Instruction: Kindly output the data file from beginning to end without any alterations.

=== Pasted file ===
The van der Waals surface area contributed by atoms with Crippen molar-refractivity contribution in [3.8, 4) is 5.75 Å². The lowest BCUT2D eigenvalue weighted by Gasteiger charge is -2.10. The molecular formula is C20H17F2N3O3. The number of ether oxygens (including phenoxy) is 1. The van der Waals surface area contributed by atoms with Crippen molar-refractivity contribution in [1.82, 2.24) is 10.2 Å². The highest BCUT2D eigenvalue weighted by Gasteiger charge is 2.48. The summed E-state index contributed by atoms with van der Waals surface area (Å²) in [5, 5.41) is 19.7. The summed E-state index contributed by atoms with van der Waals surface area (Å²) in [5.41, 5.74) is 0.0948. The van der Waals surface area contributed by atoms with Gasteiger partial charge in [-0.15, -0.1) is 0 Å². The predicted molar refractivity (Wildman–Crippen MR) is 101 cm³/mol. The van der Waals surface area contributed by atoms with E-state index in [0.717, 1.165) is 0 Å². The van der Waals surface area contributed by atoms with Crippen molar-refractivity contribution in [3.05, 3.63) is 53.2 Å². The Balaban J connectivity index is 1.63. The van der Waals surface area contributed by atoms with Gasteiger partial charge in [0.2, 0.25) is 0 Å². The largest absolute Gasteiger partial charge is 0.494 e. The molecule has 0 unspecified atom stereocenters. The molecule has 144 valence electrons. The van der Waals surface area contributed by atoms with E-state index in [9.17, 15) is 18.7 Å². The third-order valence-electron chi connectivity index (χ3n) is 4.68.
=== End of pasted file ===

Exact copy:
The van der Waals surface area contributed by atoms with Crippen molar-refractivity contribution in [3.8, 4) is 5.75 Å². The lowest BCUT2D eigenvalue weighted by Gasteiger charge is -2.10. The molecular formula is C20H17F2N3O3. The number of ether oxygens (including phenoxy) is 1. The van der Waals surface area contributed by atoms with Crippen molar-refractivity contribution in [1.82, 2.24) is 10.2 Å². The highest BCUT2D eigenvalue weighted by Gasteiger charge is 2.48. The summed E-state index contributed by atoms with van der Waals surface area (Å²) in [5, 5.41) is 19.7. The summed E-state index contributed by atoms with van der Waals surface area (Å²) in [5.41, 5.74) is 0.0948. The van der Waals surface area contributed by atoms with Gasteiger partial charge in [-0.15, -0.1) is 0 Å². The predicted molar refractivity (Wildman–Crippen MR) is 101 cm³/mol. The van der Waals surface area contributed by atoms with E-state index in [0.717, 1.165) is 0 Å². The van der Waals surface area contributed by atoms with Crippen molar-refractivity contribution in [3.05, 3.63) is 53.2 Å². The Balaban J connectivity index is 1.63. The van der Waals surface area contributed by atoms with Gasteiger partial charge in [0.2, 0.25) is 0 Å². The largest absolute Gasteiger partial charge is 0.494 e. The molecule has 0 unspecified atom stereocenters. The molecule has 144 valence electrons. The van der Waals surface area contributed by atoms with E-state index in [9.17, 15) is 18.7 Å². The third-order valence-electron chi connectivity index (χ3n) is 4.68.